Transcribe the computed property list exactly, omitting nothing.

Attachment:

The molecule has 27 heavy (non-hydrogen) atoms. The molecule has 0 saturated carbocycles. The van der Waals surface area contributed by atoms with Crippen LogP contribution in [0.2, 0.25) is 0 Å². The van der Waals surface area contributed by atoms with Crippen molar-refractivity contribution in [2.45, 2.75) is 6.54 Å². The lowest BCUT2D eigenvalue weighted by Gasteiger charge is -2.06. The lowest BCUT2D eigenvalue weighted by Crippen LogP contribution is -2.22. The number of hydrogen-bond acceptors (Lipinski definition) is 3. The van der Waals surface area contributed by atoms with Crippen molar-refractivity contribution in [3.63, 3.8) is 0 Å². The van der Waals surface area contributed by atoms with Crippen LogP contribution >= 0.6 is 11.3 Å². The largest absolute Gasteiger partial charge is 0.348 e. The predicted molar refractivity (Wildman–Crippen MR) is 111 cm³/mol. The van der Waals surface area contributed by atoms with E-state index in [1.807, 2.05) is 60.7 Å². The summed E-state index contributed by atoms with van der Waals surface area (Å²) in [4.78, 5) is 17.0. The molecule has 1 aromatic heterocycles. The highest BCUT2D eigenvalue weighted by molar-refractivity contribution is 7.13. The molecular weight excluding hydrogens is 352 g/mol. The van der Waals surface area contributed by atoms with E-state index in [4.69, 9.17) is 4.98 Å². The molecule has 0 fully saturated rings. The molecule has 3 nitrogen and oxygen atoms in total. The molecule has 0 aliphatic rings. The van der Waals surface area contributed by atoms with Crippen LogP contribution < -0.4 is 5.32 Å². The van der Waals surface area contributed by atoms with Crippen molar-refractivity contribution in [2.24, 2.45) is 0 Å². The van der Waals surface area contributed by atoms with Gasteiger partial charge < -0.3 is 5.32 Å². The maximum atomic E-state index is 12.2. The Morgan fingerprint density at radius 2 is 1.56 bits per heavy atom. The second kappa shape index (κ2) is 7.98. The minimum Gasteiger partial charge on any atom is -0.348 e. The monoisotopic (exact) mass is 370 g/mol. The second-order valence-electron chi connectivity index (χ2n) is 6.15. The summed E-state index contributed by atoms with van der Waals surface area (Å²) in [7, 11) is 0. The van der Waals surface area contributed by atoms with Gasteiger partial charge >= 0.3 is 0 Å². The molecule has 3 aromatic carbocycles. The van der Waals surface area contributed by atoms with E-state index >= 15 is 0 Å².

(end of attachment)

The molecule has 27 heavy (non-hydrogen) atoms. The molecule has 0 saturated carbocycles. The van der Waals surface area contributed by atoms with Crippen LogP contribution in [0.2, 0.25) is 0 Å². The van der Waals surface area contributed by atoms with Crippen molar-refractivity contribution in [2.45, 2.75) is 6.54 Å². The lowest BCUT2D eigenvalue weighted by Gasteiger charge is -2.06. The lowest BCUT2D eigenvalue weighted by Crippen LogP contribution is -2.22. The number of hydrogen-bond acceptors (Lipinski definition) is 3. The van der Waals surface area contributed by atoms with Crippen molar-refractivity contribution in [3.63, 3.8) is 0 Å². The van der Waals surface area contributed by atoms with Crippen LogP contribution >= 0.6 is 11.3 Å². The largest absolute Gasteiger partial charge is 0.348 e. The predicted molar refractivity (Wildman–Crippen MR) is 111 cm³/mol. The van der Waals surface area contributed by atoms with E-state index in [1.807, 2.05) is 60.7 Å². The summed E-state index contributed by atoms with van der Waals surface area (Å²) in [4.78, 5) is 17.0. The molecule has 1 aromatic heterocycles. The highest BCUT2D eigenvalue weighted by molar-refractivity contribution is 7.13. The molecular weight excluding hydrogens is 352 g/mol. The van der Waals surface area contributed by atoms with E-state index in [4.69, 9.17) is 4.98 Å². The molecule has 0 fully saturated rings. The molecule has 3 nitrogen and oxygen atoms in total. The molecule has 0 aliphatic rings. The van der Waals surface area contributed by atoms with Crippen LogP contribution < -0.4 is 5.32 Å². The van der Waals surface area contributed by atoms with Crippen molar-refractivity contribution in [2.24, 2.45) is 0 Å². The van der Waals surface area contributed by atoms with Gasteiger partial charge < -0.3 is 5.32 Å². The maximum atomic E-state index is 12.2. The Morgan fingerprint density at radius 2 is 1.56 bits per heavy atom. The second kappa shape index (κ2) is 7.98. The minimum Gasteiger partial charge on any atom is -0.348 e. The monoisotopic (exact) mass is 370 g/mol. The second-order valence-electron chi connectivity index (χ2n) is 6.15. The summed E-state index contributed by atoms with van der Waals surface area (Å²) in [7, 11) is 0. The van der Waals surface area contributed by atoms with Gasteiger partial charge >= 0.3 is 0 Å². The molecule has 3 aromatic carbocycles. The van der Waals surface area contributed by atoms with E-state index >= 15 is 0 Å².